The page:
This was a stark contrast to Zuma’s visit to Malamulele Stadium in Thohoyandou, Limpopo, on Wednesday, where he left the soccer venue under police escort after he was booed by the crowds.
Malamulele residents embarked on a violent protest last year and demanded their own municipal council.
But yesterday, Zuma was warmly welcomed by the 60 000 congregants of the Universal Church of the Kingdom of God, who cheered him as he walked onto the pitch.
In his address at the stadium, Zuma said it was important for South Africans to go out in their millions and vote on May 7. He said they would be doing this to celebrate the “hard won right” to choose a government of their choice.
“We urge millions of our people to vote for the party of their choice and to guide their movement as it works to take South Africa forward,” Zuma said.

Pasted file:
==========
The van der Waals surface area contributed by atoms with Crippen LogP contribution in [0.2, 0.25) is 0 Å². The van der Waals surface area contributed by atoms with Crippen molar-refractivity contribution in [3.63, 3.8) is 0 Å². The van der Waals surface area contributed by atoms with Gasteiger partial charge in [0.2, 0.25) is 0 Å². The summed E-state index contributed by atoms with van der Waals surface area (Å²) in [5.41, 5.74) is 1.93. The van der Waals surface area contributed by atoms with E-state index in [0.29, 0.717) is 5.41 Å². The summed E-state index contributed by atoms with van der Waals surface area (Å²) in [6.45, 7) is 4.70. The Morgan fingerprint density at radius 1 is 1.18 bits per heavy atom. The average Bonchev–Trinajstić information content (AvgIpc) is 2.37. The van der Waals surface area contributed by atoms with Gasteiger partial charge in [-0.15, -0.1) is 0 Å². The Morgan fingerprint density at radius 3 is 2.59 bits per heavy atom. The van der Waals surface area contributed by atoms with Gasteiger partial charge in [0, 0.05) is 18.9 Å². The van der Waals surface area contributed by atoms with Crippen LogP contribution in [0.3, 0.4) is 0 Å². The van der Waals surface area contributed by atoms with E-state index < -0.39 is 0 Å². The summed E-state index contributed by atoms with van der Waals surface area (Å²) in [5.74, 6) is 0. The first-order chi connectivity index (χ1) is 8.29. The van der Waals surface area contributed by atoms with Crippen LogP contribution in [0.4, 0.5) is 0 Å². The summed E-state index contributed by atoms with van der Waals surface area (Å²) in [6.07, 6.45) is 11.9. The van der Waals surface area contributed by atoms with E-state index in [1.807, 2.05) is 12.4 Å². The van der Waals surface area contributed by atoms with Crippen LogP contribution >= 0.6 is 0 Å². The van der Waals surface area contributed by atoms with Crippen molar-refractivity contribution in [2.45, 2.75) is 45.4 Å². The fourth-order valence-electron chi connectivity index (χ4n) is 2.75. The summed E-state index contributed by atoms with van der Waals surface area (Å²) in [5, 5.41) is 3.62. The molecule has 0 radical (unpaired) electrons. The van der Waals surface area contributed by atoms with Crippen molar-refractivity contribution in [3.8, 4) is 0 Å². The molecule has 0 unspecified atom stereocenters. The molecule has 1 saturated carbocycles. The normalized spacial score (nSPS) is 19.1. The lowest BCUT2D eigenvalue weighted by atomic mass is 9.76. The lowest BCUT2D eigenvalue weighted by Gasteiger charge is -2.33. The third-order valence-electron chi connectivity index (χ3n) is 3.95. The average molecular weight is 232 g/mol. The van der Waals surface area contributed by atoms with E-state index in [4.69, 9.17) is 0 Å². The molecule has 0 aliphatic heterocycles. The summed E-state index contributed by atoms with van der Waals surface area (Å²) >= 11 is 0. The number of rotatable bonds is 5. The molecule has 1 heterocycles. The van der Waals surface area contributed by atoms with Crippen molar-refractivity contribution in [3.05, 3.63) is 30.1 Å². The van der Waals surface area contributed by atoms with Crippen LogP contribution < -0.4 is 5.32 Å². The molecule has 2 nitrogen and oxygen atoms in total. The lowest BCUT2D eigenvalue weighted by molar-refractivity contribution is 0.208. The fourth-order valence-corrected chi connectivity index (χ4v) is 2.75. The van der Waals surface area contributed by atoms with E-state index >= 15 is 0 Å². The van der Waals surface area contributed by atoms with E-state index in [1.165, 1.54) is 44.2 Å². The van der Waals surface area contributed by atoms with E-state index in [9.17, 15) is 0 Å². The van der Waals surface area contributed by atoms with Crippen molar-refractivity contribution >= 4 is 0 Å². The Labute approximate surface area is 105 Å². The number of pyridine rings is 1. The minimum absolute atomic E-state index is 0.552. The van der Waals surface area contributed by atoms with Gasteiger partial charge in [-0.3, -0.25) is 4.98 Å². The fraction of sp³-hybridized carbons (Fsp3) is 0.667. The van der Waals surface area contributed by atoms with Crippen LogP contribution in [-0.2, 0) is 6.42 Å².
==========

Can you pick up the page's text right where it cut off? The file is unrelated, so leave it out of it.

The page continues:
“Without the support of our people, we cannot build a South Africa of our dreams, which is prosperous, united, non-racial and non-sexist.”
Accompanying Zuma was Gauteng ANC chairperson Paul Mashatile who expressed a readiness to retain his Cabinet position as Minister of Arts and Culture after the general elections.
Mashatile was speaking to The Citizen on the sidelines at the Ellis Park Stadium. He said it was incumbent upon Zuma to decide whether to reappoint him to the same position in the post-election period.
“I enjoy what I am currently doing, but is up to the president to decide,” Mashatile said.
Mashatile did not appear on the ANC’s national candidates list but was nominated by the party in Gauteng to the National Assembly. He vehemently opposed Zuma’s re-election in the build-up to the ANC’s 53rd election conference.